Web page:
Three years after CDC recommendations, vaccination rates still low; AADE encourages members to focus more on helping to prevent hepatitis B
People with diabetes are at increased risk for infection from hepatitis B partly due to their higher exposure to contaminated surfaces such as lancing devices and blood glucose meters, as well as lapses in infection control by healthcare workers. This, in part, led to the Centers for Disease Control and Prevention (CDC) and the Advisory Committee on Immunization Practices (ACIP) to recommend vaccination in 2011 to all unvaccinated adults ages 19-59 years, as soon as feasible after diagnosis of diabetes. Though it has been three years since the CDC’s recommendations, currently less than one-third of people with diabetes in the U.S. have been vaccinated against hepatitis B. Additionally, the survey of diabetes educators found more than half (54 percent) say their adult patients with diabetes are not aware that “as a person with diabetes, it is even more important that I get my vaccinations.”
“People with diabetes, ages 23-59 years, may have approximately a two-fold increased risk of hepatitis B infection compared to those without diabetes. Therefore, this National Diabetes Month we are reinforcing the importance of hepatitis B vaccination as a priority topic of conversation between people with diabetes and their healthcare team, including diabetes educators,” said Deborah Fillman, MS, RD, LD, CDE, Chair, AADE Foundation and Past President, AADE.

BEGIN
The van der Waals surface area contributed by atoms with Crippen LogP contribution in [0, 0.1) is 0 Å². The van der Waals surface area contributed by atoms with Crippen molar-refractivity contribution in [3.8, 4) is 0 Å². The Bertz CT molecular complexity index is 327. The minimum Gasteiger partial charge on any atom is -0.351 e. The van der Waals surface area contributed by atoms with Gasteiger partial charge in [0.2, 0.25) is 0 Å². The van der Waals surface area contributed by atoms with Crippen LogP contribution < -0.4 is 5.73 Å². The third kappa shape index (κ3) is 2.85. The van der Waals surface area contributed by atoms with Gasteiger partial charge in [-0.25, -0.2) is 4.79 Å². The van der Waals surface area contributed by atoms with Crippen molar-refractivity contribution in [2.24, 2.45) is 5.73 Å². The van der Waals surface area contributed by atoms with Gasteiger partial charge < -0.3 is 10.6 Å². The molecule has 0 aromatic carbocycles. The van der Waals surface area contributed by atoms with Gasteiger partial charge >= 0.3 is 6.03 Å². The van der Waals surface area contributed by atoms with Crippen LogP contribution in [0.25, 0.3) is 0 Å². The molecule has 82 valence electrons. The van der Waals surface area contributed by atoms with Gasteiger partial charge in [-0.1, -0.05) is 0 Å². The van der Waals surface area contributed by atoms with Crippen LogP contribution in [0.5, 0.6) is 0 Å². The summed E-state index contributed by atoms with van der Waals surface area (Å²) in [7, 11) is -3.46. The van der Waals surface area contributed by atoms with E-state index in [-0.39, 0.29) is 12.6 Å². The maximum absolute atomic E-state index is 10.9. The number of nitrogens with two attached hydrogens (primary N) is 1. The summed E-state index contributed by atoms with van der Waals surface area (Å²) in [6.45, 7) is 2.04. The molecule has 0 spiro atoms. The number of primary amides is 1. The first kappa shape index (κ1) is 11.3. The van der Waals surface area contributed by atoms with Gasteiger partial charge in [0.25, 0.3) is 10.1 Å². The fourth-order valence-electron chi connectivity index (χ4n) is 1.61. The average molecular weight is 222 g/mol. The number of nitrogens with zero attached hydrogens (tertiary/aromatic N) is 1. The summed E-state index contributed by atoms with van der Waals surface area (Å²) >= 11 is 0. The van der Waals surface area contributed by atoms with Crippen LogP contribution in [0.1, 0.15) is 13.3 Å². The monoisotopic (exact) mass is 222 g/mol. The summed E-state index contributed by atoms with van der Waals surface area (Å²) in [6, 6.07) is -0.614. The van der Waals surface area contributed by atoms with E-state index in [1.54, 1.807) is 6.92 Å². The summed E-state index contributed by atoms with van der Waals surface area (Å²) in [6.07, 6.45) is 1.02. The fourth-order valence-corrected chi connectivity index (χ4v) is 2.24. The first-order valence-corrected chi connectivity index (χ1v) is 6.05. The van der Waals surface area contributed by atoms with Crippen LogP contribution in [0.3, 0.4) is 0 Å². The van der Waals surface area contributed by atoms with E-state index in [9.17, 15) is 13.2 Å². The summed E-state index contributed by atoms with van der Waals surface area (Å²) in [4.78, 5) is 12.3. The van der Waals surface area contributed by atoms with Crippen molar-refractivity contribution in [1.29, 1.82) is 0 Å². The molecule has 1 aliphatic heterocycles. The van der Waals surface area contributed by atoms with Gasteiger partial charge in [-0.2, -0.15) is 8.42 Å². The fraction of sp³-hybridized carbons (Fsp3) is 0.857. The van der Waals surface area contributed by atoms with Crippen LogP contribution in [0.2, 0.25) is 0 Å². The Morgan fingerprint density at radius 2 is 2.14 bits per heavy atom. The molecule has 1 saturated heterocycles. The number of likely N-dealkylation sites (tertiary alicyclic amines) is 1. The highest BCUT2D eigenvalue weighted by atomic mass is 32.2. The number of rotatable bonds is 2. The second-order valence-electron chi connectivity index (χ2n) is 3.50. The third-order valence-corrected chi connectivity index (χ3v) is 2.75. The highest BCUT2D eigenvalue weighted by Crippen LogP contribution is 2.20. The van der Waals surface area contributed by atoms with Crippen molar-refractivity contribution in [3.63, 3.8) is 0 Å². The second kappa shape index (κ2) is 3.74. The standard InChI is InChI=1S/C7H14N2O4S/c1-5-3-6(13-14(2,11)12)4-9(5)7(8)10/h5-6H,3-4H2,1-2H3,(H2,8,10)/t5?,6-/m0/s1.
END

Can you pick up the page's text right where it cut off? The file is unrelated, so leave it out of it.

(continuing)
Low patient awareness about hepatitis B and vaccination
“Hepatitis B is a health concern for people with diabetes, yet unfortunately, many are not aware that they have a higher risk of developing hepatitis B and a higher risk of death from the disease,” said Leonard Friedland, M.D., Vice President, Director Scientific Affairs and Public Health, GSK Vaccines North America. “Taking action to facilitate hepatitis B discussion among diabetes educators, providers and patients is a step we must take toward increasing vaccination rates and lowering the incidence of hepatitis B in this at-risk population.”
In the survey, diabetes educators cite a lack of awareness among their patients about the hepatitis B vaccination. Only 15 percent say their patients know about the CDC’s recommendations.
Diabetes educators face many barriers to educating patients about hepatitis B vaccination
Time is a limitation for diabetes educators. The survey found that diabetes educators prioritize educating their patients on lifestyle and behavior management versus vaccinations:
- Seventy-two percent say setting goals and improving patient self-care habits are their priorities
- Just seven percent say that ensuring that patients receive the recommended vaccinations is a priority they have for their patients
Disconnect between awareness and beliefs
The survey also found a lack of awareness of the CDC’s recommendations, yet a belief that hepatitis B vaccination is an important topic to discuss with their patients.
- The majority of respondents (52 percent) are unaware of the specific CDC recommendations